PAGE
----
Appeal from the Order of the Court of Common Pleas of Butler County in case of Township of Connoquenessing, a Township of the Second Class v. Township of Butler, a Township of the First Class; Victor V. Scott and Lorene A. Scott, his wife; William R. Olenic and Beverly Jean Olenic, his wife; Joseph A. Phillips; Norbert S. Cronin and Marie T. Cronin, his wife; Thomas W. Roe and Shirley J. Roe, his wife, No. 83-015, Book 123, Page 15.
Charles F. Flach, III, Murrin, Murrin & Taylor, for appellant.
Bruno A. Muscatello, Stepanian & Muscatello, for appellee, Township of Butler.
Judges Craig, Colins and Palladino, sitting as a panel of three. Opinion by Judge Craig. Judge Palladino dissents.
[ 88 Pa. Commw. Page 531]
Connoquenessing Township appeals from a decision of the Court of Common Pleas of Butler County, which dismissed a declaratory judgment action Connoquenessing had brought against Butler Township
[ 88 Pa. Commw. Page 532]
seeking the invalidation of a contract the two townships had executed to fix a boundary between the two townships. We must determine whether the trial court properly concluded that the result of that contract cannot now be undone.
On August 15, 1977, Connoquenessing, a second class township, and Butler, a first class township, entered into an agreement which purported to fix a boundary between the two townships that had, according to the agreement, "been subject to dispute"; the alleged dispute concerned a relatively small area, approximately 1800 feet by 500 feet. The apparent effect of the agreement was to include in Butler Township property which formerly had been in Connoquenessing Township. There was no referendum on the matter, and, although the townships recorded the contract in the Butler County recorder's office, they did not submit it to the court of common pleas for approval.
Connoquenessing filed a declaratory judgment action in January, 1983, seeking the invalidation of the contract on the ground that the townships were without power to alter the boundary lines by agreement. Judge Brydon, relying on our Collier Township decisions,*fn1 concluded that the initiative and referendum procedure is now the only vehicle available for changing municipal boundaries, and therefore further concluded that the townships had been without authority to enter into their agreement. However, the trial court applied the doctrine of equitable estoppel to bar Connoquenessing's attempt to repudiate the contract; accordingly, it dismissed the declaratory judgment action and affirmed the townships' agreement.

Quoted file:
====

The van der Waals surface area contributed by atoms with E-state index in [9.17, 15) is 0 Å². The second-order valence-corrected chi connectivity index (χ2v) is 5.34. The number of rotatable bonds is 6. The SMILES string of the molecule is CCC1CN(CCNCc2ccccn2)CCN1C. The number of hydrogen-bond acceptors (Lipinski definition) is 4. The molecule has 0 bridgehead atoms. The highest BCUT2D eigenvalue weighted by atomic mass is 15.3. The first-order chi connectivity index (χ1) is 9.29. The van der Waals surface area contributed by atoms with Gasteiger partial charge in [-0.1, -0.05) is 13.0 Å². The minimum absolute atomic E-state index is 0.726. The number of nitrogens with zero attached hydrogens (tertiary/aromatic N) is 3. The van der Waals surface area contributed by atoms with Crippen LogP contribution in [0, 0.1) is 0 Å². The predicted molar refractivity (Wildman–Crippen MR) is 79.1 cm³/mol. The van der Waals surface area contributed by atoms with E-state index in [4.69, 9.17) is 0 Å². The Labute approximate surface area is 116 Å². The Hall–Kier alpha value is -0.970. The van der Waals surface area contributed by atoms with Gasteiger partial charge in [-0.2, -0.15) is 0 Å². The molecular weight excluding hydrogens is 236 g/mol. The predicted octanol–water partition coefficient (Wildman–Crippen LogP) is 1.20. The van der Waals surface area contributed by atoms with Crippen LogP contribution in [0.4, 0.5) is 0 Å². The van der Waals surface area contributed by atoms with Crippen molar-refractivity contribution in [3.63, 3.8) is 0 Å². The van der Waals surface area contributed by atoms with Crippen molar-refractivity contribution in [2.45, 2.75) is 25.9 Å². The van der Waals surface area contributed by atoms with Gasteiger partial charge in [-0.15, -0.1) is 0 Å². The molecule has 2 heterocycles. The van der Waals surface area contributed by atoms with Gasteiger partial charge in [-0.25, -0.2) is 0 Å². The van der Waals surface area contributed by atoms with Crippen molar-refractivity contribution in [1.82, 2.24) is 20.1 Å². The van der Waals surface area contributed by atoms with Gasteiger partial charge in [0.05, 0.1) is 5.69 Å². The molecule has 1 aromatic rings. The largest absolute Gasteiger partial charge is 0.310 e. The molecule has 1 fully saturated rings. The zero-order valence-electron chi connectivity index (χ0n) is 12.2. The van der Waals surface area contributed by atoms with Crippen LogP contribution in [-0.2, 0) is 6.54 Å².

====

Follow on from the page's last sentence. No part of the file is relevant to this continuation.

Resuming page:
[ 88 Pa. Commw. Page 533]
Connoquenessing contends that the case is not a proper one for the application of equitable estoppel and that, because the townships were without legal ground to alter their boundaries or arrange an annexation, we should declare the contract void.*fn2
However, as the contract itself recites, this case originated as a "boundary dispute"; Judge Brydon expressly found that the purpose was "to resolve potential conflicts. . . ." Therefore, it differs qualitatively from an invalid attempt at annexation. The First Class Township Code provides, in section 302, Act of June 24, 1931, P.L. 1206, as amended, 53 P.S. § 55302, a method for the resolution of boundary disputes outside the initiative and referendum process. The same provision appears in The Second Class Township Code at section 302, Act of May 1, 1933, P.L. 103, as amended, 53 P.S. § 65302.*fn3
The trial court apparently interpreted the decisions of this court as invalidating those sections. In Middle Paxton Township v. Borough of Dauphin, 10 Pa. Commonwealth Ct. 431, 308 A.2d 208 (1973), aff'd 458 Pa. 396, 326 A.2d 342 (1974), we concluded that the legislature's failure to meet the two-year deadline of the 1968 Pennsylvania Constitution (for the establishment of uniform legislation setting forth "the ...